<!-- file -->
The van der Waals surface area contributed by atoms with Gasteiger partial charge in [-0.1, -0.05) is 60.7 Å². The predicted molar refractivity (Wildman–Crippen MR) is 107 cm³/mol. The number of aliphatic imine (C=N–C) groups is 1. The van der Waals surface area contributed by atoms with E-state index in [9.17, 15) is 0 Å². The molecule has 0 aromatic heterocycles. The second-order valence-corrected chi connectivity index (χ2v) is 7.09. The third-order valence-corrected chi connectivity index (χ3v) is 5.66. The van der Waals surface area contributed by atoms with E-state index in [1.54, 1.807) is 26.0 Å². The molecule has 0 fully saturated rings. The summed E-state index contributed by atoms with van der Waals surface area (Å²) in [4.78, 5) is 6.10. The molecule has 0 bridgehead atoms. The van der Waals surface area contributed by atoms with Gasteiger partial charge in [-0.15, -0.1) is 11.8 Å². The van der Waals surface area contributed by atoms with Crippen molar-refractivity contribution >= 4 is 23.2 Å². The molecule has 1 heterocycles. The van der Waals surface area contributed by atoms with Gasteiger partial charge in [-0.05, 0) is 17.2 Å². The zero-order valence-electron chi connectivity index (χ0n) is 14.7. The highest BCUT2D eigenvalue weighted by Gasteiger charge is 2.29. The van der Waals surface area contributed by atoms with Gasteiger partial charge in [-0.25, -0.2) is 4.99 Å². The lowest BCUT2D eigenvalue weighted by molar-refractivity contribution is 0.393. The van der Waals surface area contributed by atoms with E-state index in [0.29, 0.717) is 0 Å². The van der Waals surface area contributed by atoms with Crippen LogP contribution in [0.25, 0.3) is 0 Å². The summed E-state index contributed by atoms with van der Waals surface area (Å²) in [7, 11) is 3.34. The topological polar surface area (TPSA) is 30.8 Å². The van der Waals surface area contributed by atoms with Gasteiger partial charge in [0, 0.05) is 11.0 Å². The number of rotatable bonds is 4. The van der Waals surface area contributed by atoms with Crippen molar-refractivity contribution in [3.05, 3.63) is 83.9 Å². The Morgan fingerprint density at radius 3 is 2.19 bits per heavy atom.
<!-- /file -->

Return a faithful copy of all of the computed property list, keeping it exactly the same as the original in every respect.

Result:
The van der Waals surface area contributed by atoms with Gasteiger partial charge in [-0.1, -0.05) is 60.7 Å². The predicted molar refractivity (Wildman–Crippen MR) is 107 cm³/mol. The number of aliphatic imine (C=N–C) groups is 1. The van der Waals surface area contributed by atoms with E-state index in [9.17, 15) is 0 Å². The molecule has 0 aromatic heterocycles. The second-order valence-corrected chi connectivity index (χ2v) is 7.09. The third-order valence-corrected chi connectivity index (χ3v) is 5.66. The van der Waals surface area contributed by atoms with E-state index in [1.54, 1.807) is 26.0 Å². The molecule has 0 fully saturated rings. The summed E-state index contributed by atoms with van der Waals surface area (Å²) in [4.78, 5) is 6.10. The molecule has 0 bridgehead atoms. The van der Waals surface area contributed by atoms with Gasteiger partial charge in [-0.15, -0.1) is 11.8 Å². The van der Waals surface area contributed by atoms with Crippen molar-refractivity contribution >= 4 is 23.2 Å². The molecule has 1 heterocycles. The van der Waals surface area contributed by atoms with Gasteiger partial charge in [-0.05, 0) is 17.2 Å². The zero-order valence-electron chi connectivity index (χ0n) is 14.7. The highest BCUT2D eigenvalue weighted by Gasteiger charge is 2.29. The van der Waals surface area contributed by atoms with Gasteiger partial charge in [-0.25, -0.2) is 4.99 Å². The lowest BCUT2D eigenvalue weighted by molar-refractivity contribution is 0.393. The van der Waals surface area contributed by atoms with E-state index in [0.29, 0.717) is 0 Å². The van der Waals surface area contributed by atoms with Crippen LogP contribution in [0.25, 0.3) is 0 Å². The summed E-state index contributed by atoms with van der Waals surface area (Å²) in [7, 11) is 3.34. The topological polar surface area (TPSA) is 30.8 Å². The van der Waals surface area contributed by atoms with Gasteiger partial charge in [0, 0.05) is 11.0 Å². The number of rotatable bonds is 4. The van der Waals surface area contributed by atoms with Crippen molar-refractivity contribution in [3.05, 3.63) is 83.9 Å². The Morgan fingerprint density at radius 3 is 2.19 bits per heavy atom.